IMF: Oil producers better prepared for Ukraine-related economic downturn

The International Monetary Fund’s report also highlighted currency depreciation in Egypt, economic effects of the war in Yemen and Jordan’s fledgling tourism sector.

The International Monetary Fund (IMF) released its economic outlook for the Middle East today. The report from the DC-based financial institution highlighted the economic effects of the Russian invasion of Ukraine on the two regions. Global commodity prices have surged in response to the war, particularly those of oil and wheat.

The following are some Middle East-related highlights from the report:

Energy-rich states better off: The IMF said that oil-producing countries in the Middle East will unsurprisingly benefit this year from war-related higher oil prices, though they may face other challenges.

“Oil and gas exporters … would benefit from a rise in energy prices, offsetting the impact of tighter global financial conditions,” the report read. “They will, however, be exposed to higher volatility in oil and gas markets and, in some cases, lower tourism revenues.”

Members of the Organization of the Petroleum Exporting Countries (OPEC) are benefitting from the “higher-than-expected oil prices,” which will translate to accelerated economic growth in Gulf states for 2022. This is particularly true in OPEC’s largest producer, Saudi Arabia, and to a lesser extent in Kuwait, Oman and the United Arab Emirates, according to the report.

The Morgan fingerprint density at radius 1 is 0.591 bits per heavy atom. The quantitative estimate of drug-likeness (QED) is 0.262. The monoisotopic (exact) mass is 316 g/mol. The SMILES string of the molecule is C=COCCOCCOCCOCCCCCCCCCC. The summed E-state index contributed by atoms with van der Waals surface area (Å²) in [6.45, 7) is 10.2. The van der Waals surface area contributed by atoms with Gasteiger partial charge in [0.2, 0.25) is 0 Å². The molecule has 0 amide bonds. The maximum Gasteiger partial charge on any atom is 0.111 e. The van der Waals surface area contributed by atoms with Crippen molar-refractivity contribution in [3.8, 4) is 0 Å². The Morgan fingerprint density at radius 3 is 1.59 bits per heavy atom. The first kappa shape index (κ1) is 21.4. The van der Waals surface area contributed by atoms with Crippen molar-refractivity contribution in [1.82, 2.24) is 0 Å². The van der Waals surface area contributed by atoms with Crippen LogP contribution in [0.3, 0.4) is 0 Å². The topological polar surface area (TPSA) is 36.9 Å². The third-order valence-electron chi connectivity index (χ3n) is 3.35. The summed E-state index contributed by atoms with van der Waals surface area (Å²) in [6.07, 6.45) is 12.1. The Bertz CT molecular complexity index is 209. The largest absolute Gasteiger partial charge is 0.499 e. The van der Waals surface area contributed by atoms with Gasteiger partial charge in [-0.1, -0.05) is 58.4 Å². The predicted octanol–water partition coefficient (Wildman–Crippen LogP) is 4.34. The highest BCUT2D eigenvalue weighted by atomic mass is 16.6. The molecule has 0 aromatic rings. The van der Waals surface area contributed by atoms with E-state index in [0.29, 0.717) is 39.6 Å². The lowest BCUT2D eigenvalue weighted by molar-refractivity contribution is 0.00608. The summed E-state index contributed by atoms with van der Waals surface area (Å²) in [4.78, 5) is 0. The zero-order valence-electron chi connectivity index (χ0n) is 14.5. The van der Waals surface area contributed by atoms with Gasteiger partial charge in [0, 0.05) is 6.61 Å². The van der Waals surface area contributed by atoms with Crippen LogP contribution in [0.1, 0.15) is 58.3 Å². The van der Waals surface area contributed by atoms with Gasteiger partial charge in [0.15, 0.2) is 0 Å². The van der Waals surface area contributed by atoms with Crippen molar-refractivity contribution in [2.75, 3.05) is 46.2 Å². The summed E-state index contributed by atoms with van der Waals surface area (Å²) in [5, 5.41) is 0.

The IMF added that the non-oil fiscal balances will improve this year for most oil exporters with some exceptions, including Iraq, Qatar and the UAE. In Iraq, there has been a slowdown of the non-oil gross domestic product (GDP). In Qatar and the UAE, this is the result of higher government spending.

Know more: The IMF report also included some notable country-specific findings. Currency depreciation in Egypt has been the worst in the region, which prompted the country to raise interest rates in March.

On Yemen, the IMF said the civil war is “expected to continue to significantly weigh on growth and amplify existing food shortages and fuel price hikes.”

The IMF also noted “weakness” in Jordan’s tourism sector.

The report also noted that Middle Eastern states are “prone to spillovers from US monetary policy tightening.” Indeed, several regional central banks raised their rates last month in response to the US Federal Reserve doing so.

The IMF’s predictions are not far off from those of The World Bank. The IMF projected the Middle East and North Africa’s GDP to be 5% in 2022. In a recent report, The World Bank predicted it to be 5.2%.

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